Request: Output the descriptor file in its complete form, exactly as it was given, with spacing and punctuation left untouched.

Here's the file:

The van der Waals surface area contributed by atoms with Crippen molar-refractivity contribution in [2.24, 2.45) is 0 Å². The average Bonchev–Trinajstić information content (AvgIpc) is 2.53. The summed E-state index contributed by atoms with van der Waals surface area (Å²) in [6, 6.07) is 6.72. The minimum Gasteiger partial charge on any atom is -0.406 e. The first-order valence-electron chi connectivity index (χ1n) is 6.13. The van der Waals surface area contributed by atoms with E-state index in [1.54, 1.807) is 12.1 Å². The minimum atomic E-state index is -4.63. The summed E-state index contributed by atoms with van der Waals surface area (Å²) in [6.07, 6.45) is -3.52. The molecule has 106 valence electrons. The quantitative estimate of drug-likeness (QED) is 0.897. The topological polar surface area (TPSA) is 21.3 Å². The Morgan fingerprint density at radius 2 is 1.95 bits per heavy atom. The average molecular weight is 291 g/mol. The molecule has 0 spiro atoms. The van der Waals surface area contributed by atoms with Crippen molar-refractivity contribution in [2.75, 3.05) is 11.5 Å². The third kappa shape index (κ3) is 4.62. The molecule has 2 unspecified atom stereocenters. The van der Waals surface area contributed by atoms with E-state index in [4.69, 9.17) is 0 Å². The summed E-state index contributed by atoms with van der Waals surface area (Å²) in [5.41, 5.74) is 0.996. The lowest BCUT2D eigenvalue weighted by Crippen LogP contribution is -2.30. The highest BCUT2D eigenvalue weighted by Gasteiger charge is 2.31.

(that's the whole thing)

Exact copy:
The van der Waals surface area contributed by atoms with Crippen molar-refractivity contribution in [2.24, 2.45) is 0 Å². The average Bonchev–Trinajstić information content (AvgIpc) is 2.53. The summed E-state index contributed by atoms with van der Waals surface area (Å²) in [6, 6.07) is 6.72. The minimum Gasteiger partial charge on any atom is -0.406 e. The first-order valence-electron chi connectivity index (χ1n) is 6.13. The van der Waals surface area contributed by atoms with E-state index in [1.54, 1.807) is 12.1 Å². The minimum atomic E-state index is -4.63. The summed E-state index contributed by atoms with van der Waals surface area (Å²) in [6.07, 6.45) is -3.52. The molecule has 106 valence electrons. The quantitative estimate of drug-likeness (QED) is 0.897. The topological polar surface area (TPSA) is 21.3 Å². The Morgan fingerprint density at radius 2 is 1.95 bits per heavy atom. The average molecular weight is 291 g/mol. The molecule has 0 spiro atoms. The van der Waals surface area contributed by atoms with Crippen molar-refractivity contribution in [2.75, 3.05) is 11.5 Å². The third kappa shape index (κ3) is 4.62. The molecule has 2 unspecified atom stereocenters. The van der Waals surface area contributed by atoms with E-state index in [4.69, 9.17) is 0 Å². The summed E-state index contributed by atoms with van der Waals surface area (Å²) in [5.41, 5.74) is 0.996. The lowest BCUT2D eigenvalue weighted by Crippen LogP contribution is -2.30. The highest BCUT2D eigenvalue weighted by Gasteiger charge is 2.31.